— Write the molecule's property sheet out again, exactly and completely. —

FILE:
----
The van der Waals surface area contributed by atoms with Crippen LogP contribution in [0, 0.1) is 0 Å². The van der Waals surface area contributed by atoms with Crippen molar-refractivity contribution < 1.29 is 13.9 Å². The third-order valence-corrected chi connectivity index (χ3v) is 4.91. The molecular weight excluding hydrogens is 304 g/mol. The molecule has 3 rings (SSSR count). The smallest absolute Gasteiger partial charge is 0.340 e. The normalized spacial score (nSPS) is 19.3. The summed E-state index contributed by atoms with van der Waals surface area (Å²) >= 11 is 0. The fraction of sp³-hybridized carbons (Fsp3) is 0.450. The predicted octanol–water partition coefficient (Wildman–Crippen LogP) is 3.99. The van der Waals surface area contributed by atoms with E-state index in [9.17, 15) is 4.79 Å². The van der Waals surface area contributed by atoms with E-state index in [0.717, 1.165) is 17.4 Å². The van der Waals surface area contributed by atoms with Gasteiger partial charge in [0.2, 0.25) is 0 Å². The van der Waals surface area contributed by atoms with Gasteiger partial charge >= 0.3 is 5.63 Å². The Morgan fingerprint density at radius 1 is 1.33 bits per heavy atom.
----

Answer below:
The van der Waals surface area contributed by atoms with Crippen LogP contribution in [0, 0.1) is 0 Å². The van der Waals surface area contributed by atoms with Crippen molar-refractivity contribution < 1.29 is 13.9 Å². The third-order valence-corrected chi connectivity index (χ3v) is 4.91. The molecular weight excluding hydrogens is 304 g/mol. The molecule has 3 rings (SSSR count). The smallest absolute Gasteiger partial charge is 0.340 e. The normalized spacial score (nSPS) is 19.3. The summed E-state index contributed by atoms with van der Waals surface area (Å²) >= 11 is 0. The fraction of sp³-hybridized carbons (Fsp3) is 0.450. The predicted octanol–water partition coefficient (Wildman–Crippen LogP) is 3.99. The van der Waals surface area contributed by atoms with E-state index in [9.17, 15) is 4.79 Å². The van der Waals surface area contributed by atoms with E-state index in [0.717, 1.165) is 17.4 Å². The van der Waals surface area contributed by atoms with Gasteiger partial charge in [0.2, 0.25) is 0 Å². The van der Waals surface area contributed by atoms with Gasteiger partial charge >= 0.3 is 5.63 Å². The Morgan fingerprint density at radius 1 is 1.33 bits per heavy atom.